Genetic Testing for Inherited Polyneuropathy in Leonbergers Now Available

Genetic Testing for Inherited Polyneuropathy in Leonbergers Now Available

Sample submission information below

Leonbergers may suffer from a hereditary neurological disease, which has frequently been termed “inherited polyneuropathy (IPN)” or “Leonberger polyneuropathy (LPN)” by veterinarians and breeders. Affected dogs suffer from slowly worsening exercise intolerance and may develop gait abnormalities, such as an exaggerated hitched step, especially in the hind limbs. There is often wasting of the hind limb muscles as well.  Additionally, these dogs may have noisy breathing, a change in their bark, or even difficulty breathing due to involvement of the larynx and laryngeal folds in the throat. Eventually the disease may progress to the point where the dog can no longer support its own weight.

IPN can manifest in a variety of ways, some very mild and some very severe.  Mild IPN can affect dogs that are older and have relatively little impact on the quality of life of the dog.  Some older dogs might tire more easily or breath a little deeper but have no serious symptoms.  However, the early onset IPN is known to cause severe symptoms and can cause significant difficulty in the dog. Genetic research carried out at the University of Minnesota, the University of Bern, and the University of California San Diego, indicates that polyneuropathy is likely a group of several genetically distinct, but clinically similar diseases. Researchers have mapped two major genetic risk loci and identified the causative mutation in one of these loci that we now term LPN1.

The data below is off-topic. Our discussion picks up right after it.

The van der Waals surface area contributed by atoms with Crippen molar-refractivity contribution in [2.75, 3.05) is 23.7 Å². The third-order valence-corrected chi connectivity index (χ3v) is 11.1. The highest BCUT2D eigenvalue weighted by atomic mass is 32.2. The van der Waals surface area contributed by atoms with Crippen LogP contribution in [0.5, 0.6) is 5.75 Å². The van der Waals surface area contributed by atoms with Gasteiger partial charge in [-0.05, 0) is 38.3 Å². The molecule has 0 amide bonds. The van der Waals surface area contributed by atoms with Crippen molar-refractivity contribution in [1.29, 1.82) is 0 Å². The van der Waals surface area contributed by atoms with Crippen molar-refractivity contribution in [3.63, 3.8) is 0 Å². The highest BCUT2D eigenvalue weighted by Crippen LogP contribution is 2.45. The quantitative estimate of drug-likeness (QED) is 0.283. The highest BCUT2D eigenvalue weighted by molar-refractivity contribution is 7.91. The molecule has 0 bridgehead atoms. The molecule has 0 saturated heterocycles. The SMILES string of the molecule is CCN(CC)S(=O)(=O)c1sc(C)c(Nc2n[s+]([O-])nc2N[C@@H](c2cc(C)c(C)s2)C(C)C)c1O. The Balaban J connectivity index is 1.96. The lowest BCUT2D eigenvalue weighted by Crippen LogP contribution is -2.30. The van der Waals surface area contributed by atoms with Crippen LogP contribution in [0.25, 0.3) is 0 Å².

Dogs being homozygous mutant (having two copies of the mutation gene) for this mutation will typically develop neuropathy before they reach 3 years of age. At this time researchers do not know whether dogs heterozygous for this mutation (carriers of one copy of the mutation gene) might also develop mild clinical signs late in life, but they will most likely not develop severe disease.

The identified mutation is responsible for approximately one third of the cases of polyneuropathy in Leonbergers. The other two thirds of cases are apparently caused by different genetic mutations.  However, the other two thirds of cases are typically those that manifest in dogs over three years of age with milder symptoms.

The University of Minnesota and the University of Bern will offer genetic testing for the identified LPN1 mutation starting July 1st, 2010. At this time we recommend that all breeding dogs should be tested. Researchers also recommend avoiding breeding homozygous mutant dogs as well as matings that could produce homozygous mutant dogs. Researchers do not recommend excluding heterozygous mutant dogs from breeding as this would significantly constrict the gene pool of the Leonberger population and might lead to an increase in the other forms of disease. However, dogs heterozygous for the LPN1 mutation should only be mated to tested dogs which are free of the mutation. This will ensure that no homozygous mutant offspring affected with the severe form of the disease will be born.  All dogs that are going to be bred should be tested for LPN1 and carefully bred to ensure that the offspring will not produce this one form of neuropathy.